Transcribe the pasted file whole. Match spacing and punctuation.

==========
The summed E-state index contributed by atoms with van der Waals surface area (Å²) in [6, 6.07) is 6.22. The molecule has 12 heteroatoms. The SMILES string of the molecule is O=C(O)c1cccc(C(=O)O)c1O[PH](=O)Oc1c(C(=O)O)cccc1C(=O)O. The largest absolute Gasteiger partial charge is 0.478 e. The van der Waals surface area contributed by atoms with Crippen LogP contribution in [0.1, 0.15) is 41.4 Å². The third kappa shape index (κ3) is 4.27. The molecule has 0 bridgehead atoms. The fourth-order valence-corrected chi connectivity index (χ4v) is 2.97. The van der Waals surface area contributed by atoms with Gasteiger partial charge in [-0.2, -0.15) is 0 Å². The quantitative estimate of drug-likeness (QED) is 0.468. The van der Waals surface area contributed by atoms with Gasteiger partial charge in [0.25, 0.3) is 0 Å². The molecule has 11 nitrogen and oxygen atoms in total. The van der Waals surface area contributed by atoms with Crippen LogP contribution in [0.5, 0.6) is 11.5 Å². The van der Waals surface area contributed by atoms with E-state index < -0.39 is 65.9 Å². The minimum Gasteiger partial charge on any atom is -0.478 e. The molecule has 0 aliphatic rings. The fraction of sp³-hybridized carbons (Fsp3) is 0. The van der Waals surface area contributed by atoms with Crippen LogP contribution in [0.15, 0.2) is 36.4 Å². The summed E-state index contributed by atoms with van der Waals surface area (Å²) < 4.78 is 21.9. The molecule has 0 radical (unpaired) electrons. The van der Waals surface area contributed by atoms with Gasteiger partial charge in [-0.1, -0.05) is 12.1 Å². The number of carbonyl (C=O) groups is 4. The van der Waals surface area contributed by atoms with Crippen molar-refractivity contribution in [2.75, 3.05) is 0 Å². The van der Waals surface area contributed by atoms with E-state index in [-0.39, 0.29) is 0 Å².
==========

The summed E-state index contributed by atoms with van der Waals surface area (Å²) in [6, 6.07) is 6.22. The molecule has 12 heteroatoms. The SMILES string of the molecule is O=C(O)c1cccc(C(=O)O)c1O[PH](=O)Oc1c(C(=O)O)cccc1C(=O)O. The largest absolute Gasteiger partial charge is 0.478 e. The van der Waals surface area contributed by atoms with Crippen LogP contribution in [0.1, 0.15) is 41.4 Å². The third kappa shape index (κ3) is 4.27. The molecule has 0 bridgehead atoms. The fourth-order valence-corrected chi connectivity index (χ4v) is 2.97. The van der Waals surface area contributed by atoms with Gasteiger partial charge in [-0.2, -0.15) is 0 Å². The quantitative estimate of drug-likeness (QED) is 0.468. The van der Waals surface area contributed by atoms with Gasteiger partial charge in [0.25, 0.3) is 0 Å². The molecule has 11 nitrogen and oxygen atoms in total. The van der Waals surface area contributed by atoms with Crippen LogP contribution in [0.5, 0.6) is 11.5 Å². The van der Waals surface area contributed by atoms with E-state index < -0.39 is 65.9 Å². The minimum Gasteiger partial charge on any atom is -0.478 e. The molecule has 0 aliphatic rings. The fraction of sp³-hybridized carbons (Fsp3) is 0. The van der Waals surface area contributed by atoms with Crippen LogP contribution in [0.15, 0.2) is 36.4 Å². The summed E-state index contributed by atoms with van der Waals surface area (Å²) < 4.78 is 21.9. The molecule has 0 radical (unpaired) electrons. The van der Waals surface area contributed by atoms with Gasteiger partial charge in [-0.1, -0.05) is 12.1 Å². The number of carbonyl (C=O) groups is 4. The van der Waals surface area contributed by atoms with Crippen molar-refractivity contribution in [2.75, 3.05) is 0 Å². The van der Waals surface area contributed by atoms with E-state index in [-0.39, 0.29) is 0 Å².